2004 – Seminar on St. Teresa
2005 – Seminar on St. John of the Cross
2007 – Seminar on Blessed Elizabeth of the Trinity
2008 – Seminar on the Carmelite Rule and Emerging Spirituality

The Association newsletter (Southern Cross Encounters) has existed since the beginning under different names, and is now an incentive to share ways of living our Teresian Carmelite life in the context of our times.

History was made in 2003, when, for the first time, delegates for the nuns drawn from the various regions of the world were invited to participate in the General Chapter of the Order held at Avila (Spain). The delegates, with Sr. Jennifer (President of the O.L.S.C. Association), representing the Australian/Oceania region, presented reports on Carmel’s presence in their respective region, thus enshrining the hope of a new relationship between the friars and nuns.

All along the road, our Carmelite superiors have faithfully carried out their mandate to foster Association among the monasteries. An occasional meeting of the Association’s Council with that of the Friars has taken place, when called for, to deal with areas of mutual interest.

The whole story of what the Association of Our Lady of the Southern Cross is destined to become has not yet been written, but will appear as additions to this website unfolds. With Mary‘s intercession, and the help of your prayers, may it become what Mother Church hoped it would – a witness to how contemplative life, fully alive at the service of the church, can draw all humanity into the bosom of the Most Blessed Trinity.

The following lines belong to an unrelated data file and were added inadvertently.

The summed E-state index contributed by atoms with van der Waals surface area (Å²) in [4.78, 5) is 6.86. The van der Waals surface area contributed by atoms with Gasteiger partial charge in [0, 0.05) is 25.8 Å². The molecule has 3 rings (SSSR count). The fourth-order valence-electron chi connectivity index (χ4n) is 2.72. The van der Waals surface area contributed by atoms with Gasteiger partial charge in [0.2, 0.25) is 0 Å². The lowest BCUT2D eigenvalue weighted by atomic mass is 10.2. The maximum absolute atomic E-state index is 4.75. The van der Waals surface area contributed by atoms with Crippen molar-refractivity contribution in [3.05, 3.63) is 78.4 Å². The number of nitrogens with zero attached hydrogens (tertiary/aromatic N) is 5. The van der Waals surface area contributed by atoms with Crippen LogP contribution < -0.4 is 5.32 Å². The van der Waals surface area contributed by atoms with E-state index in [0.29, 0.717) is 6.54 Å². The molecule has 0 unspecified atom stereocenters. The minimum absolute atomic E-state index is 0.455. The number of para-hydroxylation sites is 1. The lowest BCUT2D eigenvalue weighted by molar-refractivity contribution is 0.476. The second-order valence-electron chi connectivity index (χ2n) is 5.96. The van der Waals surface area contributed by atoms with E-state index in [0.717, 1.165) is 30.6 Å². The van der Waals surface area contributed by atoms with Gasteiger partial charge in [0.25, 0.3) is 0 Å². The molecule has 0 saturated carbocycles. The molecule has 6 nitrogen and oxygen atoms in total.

There are Eight Monasteries currently members of the Our Lady of the Southern Cross Association:

Auckland, New Zealand
Bomana, Papua New Guinea
Gelorup, West Australia
Glen Osmond, South Australia
Goonellabah, New South Wales
Nedlands, West Australia
Ormiston, Queensland
Varroville, New South Wales

Presidents and Councillors

There have been seven Triennial Assemblies, at which the elections
held, have resulted in a sharing of responsibilities between the Member
Monasteries. The current leadership team will hold office until 2017,
when new elections will be held. This team is as follows:

President: Sister Moira (Ormiston Carmel, QLD)
Councillors: Sister
Maria (Goonellabah Carmel, NSW); Sister Jennifer (Varroville Carmel,
NSW) and Sister Cushla (Christchurch Carmel;, New Zealand)


The Purposes of the Association are as follows:

  • encouraging each Sister in our living of the Teresian charism as contemplative women in the service of the Church and the world
  • promoting understanding, trust and friendship between the member- Monasteries and with all our Carmelite sisters and brothers.
  • providing a means of communication for sharing ways of living our Teresian Carmelite life in the context of our times and particular cultures
  • facilitating mutual assistance among the monasteries in whatever areas it is needed, particularly formation.
  • enabling an effective voice in communication with the Holy See, our Carmelite Superiors and ecclesial and secular bodies.